In general, everything you would use in the User UI should of course refer to DDIC objects. I never would use a generic string in an ALV table or on a selection screen. The scope of this blog was intended for classes that do the backend work.


      Author's profile photo Klaus Kronawetter
      Klaus Kronawetter

      Of course you can use another, typed variable, but as I said, you cannot alpha convert the string itself. Now you have two variables that store the same information, which I think is unnecessary.

      Author's profile photo Jörg Krause
      Jörg Krause
      Blog Post Author

      Well, not really the same information. One has the internal material number, the other the external one. In internal logic, you normally should not be in need of an external representation of data. It comes to conversion when you show something on the screen or you make an output of any other type. In this case, I always use separate data objects following MVP design. So this approach does not multiply the number of my variables.

      Author's profile photo Uwe Fetzer
      Uwe Fetzer

      For quick'n'dirty devolpments it's totally fine, but for "real business" I'd prefer the typed ranges. You'd miss the semantics and you have therefore to document (more) your coding.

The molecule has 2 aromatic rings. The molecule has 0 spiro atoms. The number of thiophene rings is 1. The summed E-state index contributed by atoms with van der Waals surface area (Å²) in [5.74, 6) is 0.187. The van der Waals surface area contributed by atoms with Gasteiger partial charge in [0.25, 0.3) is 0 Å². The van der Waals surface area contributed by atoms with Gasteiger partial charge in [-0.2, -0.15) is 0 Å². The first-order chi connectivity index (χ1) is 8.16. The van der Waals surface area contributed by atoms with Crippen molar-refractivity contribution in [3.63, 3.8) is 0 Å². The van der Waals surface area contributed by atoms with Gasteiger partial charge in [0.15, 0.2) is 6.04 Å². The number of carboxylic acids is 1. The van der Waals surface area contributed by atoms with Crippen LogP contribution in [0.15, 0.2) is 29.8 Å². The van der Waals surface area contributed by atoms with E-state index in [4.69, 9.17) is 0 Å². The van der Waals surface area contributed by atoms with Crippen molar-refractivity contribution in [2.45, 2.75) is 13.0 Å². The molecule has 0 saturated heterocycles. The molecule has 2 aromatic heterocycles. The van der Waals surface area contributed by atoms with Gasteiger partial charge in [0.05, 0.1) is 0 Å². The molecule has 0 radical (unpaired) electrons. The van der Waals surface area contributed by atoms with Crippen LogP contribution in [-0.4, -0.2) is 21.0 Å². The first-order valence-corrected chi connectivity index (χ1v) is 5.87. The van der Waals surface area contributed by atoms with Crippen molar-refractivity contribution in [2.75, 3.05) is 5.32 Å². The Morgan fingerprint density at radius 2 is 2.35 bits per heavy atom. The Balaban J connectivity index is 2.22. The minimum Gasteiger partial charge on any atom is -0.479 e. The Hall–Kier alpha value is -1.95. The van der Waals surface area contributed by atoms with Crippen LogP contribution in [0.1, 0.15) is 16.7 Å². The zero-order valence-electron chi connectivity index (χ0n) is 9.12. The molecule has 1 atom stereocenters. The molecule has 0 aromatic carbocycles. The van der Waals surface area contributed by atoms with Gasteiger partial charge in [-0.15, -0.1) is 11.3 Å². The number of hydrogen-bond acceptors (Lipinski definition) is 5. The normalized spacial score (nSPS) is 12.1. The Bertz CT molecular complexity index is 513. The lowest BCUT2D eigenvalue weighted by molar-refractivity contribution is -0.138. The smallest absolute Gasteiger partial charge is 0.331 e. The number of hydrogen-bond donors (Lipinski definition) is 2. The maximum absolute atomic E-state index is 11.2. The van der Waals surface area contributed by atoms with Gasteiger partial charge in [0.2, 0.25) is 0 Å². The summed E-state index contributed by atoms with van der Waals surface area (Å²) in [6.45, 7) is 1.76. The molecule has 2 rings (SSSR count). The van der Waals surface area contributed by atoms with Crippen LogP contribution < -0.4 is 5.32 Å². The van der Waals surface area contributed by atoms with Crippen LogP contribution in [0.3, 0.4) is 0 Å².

Author's profile photo Jörg Krause
      Jörg Krause
      Blog Post Author

      So you think the variable MATERIAL_RANGE is missing semantics? If so, I should have chosen a better name, for instance MATERIAL_NUMBER_RANGE. Setting a dictionary type adds semantics on a meta level, but I think a program should be readable immediately, not only after checking the type of a variable.

      Author's profile photo Michael Keller
      Michael Keller

      Hi Jörg,

      perhaps you can add some range type definition to your interface ZIF... (if you use one)? So you will always get it with you when you “manually” transport your development objects from one type of system to another? That could help to reduce the dependencies to DDIC development objects. Just a “fast” thought and not well proofed ?